A new study from Stanford molecular and cellular physiologist Axel Brunger, PhD, and colleagues clears up a controversy in the neuroscience community by pinpointing a critical feature of the mechanism by which our nerve cells manage to talk to one another in something approaching real time. If that conversation were stuck in slo-mo, the distinction between brain and blob would vanish.
While the study is noteworthy in itself, the fact that its findings appear in the first issue of eLife, a newly launched open-access journal, rather than Science or Nature is also significant. As a Howard Hughes Medical Institute investigator with close to 250 peer-reviewed publications under his belt, Brunger is hardly hard-up for high-rated scientific outlets. But his experience, he tells me, has made it clear that "our peer-reviewed publication system is in a state of crisis."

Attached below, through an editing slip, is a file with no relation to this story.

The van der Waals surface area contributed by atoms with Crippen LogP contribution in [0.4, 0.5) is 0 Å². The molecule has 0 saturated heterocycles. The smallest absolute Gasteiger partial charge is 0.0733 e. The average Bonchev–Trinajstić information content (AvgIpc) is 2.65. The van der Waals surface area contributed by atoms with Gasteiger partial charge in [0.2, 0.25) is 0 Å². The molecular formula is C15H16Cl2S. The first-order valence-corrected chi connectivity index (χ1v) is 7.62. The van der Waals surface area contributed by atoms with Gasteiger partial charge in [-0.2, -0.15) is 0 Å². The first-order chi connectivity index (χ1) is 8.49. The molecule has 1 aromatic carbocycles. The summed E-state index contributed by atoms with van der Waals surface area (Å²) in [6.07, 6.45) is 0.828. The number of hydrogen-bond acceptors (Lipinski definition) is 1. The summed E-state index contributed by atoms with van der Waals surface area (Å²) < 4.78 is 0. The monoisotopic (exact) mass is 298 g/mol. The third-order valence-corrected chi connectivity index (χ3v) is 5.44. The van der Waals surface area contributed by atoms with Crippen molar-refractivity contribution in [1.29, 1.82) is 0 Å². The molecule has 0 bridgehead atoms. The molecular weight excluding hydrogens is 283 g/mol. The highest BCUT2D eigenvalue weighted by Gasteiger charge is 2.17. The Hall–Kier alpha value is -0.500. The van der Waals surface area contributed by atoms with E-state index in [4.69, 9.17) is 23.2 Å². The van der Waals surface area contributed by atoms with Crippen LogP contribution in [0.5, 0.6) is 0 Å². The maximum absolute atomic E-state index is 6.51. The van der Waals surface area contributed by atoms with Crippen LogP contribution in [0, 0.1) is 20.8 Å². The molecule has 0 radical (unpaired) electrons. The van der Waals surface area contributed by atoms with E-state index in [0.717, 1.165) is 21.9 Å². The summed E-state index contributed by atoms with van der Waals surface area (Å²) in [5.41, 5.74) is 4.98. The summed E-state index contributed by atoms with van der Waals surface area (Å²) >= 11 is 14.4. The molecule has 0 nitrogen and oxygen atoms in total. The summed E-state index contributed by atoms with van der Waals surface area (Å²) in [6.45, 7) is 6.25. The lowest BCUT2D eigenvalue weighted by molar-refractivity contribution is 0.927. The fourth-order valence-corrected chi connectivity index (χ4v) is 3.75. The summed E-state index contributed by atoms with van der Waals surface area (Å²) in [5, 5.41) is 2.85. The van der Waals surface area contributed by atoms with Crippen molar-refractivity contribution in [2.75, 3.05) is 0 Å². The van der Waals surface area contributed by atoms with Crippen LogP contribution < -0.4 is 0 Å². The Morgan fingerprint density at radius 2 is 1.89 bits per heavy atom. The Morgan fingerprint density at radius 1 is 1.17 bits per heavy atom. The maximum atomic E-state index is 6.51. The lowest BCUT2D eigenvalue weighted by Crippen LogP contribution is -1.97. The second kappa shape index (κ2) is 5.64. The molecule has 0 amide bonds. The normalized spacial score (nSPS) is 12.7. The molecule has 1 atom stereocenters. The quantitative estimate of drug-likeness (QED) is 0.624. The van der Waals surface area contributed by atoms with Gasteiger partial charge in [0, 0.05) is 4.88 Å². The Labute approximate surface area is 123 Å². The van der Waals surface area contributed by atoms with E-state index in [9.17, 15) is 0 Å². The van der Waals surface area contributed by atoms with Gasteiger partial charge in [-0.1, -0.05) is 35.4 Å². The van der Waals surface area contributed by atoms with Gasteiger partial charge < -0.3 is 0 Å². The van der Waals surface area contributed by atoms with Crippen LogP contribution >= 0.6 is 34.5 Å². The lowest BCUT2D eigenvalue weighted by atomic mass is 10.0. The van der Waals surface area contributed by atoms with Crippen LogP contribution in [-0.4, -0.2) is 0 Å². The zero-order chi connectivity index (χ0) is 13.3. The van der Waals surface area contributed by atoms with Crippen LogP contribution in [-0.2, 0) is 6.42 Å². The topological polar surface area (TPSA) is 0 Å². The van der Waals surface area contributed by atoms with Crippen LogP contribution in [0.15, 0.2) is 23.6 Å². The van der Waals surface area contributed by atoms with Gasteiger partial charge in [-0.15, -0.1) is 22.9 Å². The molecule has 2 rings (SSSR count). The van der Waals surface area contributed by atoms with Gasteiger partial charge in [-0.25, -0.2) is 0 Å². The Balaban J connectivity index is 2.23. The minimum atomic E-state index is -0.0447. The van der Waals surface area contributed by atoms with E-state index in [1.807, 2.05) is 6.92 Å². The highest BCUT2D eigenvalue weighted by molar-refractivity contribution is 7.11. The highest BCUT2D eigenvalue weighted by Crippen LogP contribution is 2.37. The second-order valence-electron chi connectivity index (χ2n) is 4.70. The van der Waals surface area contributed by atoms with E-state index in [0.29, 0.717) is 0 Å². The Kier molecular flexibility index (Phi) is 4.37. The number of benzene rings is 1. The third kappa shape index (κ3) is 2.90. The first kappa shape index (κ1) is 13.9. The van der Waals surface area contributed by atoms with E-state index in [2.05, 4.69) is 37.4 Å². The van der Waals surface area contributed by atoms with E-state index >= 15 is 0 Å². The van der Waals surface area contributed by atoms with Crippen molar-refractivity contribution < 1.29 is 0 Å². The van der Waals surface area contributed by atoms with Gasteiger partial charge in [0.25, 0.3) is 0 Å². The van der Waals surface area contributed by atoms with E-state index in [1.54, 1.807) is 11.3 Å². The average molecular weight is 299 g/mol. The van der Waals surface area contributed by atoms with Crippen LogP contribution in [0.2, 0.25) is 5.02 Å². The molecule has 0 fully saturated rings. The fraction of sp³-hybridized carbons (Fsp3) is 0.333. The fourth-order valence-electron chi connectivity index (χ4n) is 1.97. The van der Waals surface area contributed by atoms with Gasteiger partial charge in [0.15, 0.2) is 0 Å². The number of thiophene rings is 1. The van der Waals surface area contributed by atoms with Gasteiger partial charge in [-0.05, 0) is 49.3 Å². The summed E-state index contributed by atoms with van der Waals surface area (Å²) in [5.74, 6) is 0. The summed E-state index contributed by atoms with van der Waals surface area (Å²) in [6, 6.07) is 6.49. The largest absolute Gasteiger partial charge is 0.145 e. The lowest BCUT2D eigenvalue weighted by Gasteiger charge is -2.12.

It seems other scientists feel the same. A University of Montreal study published in November concluded that the most prestigious journals were publishing fewer and fewer of the most frequently cited articles.
“For many ‘high-impact factor’ journals, initial triaging and final decisions aren’t made by active scientists,” says Brunger. “That’s not to say that these journals don’t publish excellent work, but the criteria for acceptance seem rather arbitrary and random.”
The brainchild of three heavyweight research-funding entities – HHMI, the Max Planck Society, and Wellcome Trust – eLife is not only open-access, but publication-immediately-upon-acceptance and embargo-free. (Not to mention just plain free, for both authors and readers.) Brunger’s is one of a score or so of research papers selected for eLife’s first issue, which published today.
Photo by mikebaird